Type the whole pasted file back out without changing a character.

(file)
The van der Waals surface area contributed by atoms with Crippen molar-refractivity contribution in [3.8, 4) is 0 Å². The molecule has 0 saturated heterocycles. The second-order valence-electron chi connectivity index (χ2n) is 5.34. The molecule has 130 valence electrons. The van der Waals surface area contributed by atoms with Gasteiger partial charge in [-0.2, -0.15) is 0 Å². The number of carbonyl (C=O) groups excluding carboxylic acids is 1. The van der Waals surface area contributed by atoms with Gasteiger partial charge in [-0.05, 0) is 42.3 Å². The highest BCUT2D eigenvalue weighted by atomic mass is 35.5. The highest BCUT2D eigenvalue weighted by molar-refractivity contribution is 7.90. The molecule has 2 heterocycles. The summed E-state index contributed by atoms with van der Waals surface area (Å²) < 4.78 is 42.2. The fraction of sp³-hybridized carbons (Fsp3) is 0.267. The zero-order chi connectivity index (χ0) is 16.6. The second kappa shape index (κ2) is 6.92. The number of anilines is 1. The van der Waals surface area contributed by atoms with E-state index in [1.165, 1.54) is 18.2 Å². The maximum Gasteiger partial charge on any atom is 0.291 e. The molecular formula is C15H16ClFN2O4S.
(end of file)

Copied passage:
The van der Waals surface area contributed by atoms with Crippen molar-refractivity contribution in [3.8, 4) is 0 Å². The molecule has 0 saturated heterocycles. The second-order valence-electron chi connectivity index (χ2n) is 5.34. The molecule has 130 valence electrons. The van der Waals surface area contributed by atoms with Gasteiger partial charge in [-0.2, -0.15) is 0 Å². The number of carbonyl (C=O) groups excluding carboxylic acids is 1. The van der Waals surface area contributed by atoms with Gasteiger partial charge in [-0.05, 0) is 42.3 Å². The highest BCUT2D eigenvalue weighted by atomic mass is 35.5. The highest BCUT2D eigenvalue weighted by molar-refractivity contribution is 7.90. The molecule has 2 heterocycles. The summed E-state index contributed by atoms with van der Waals surface area (Å²) < 4.78 is 42.2. The fraction of sp³-hybridized carbons (Fsp3) is 0.267. The zero-order chi connectivity index (χ0) is 16.6. The second kappa shape index (κ2) is 6.92. The number of anilines is 1. The van der Waals surface area contributed by atoms with E-state index in [1.165, 1.54) is 18.2 Å². The maximum Gasteiger partial charge on any atom is 0.291 e. The molecular formula is C15H16ClFN2O4S.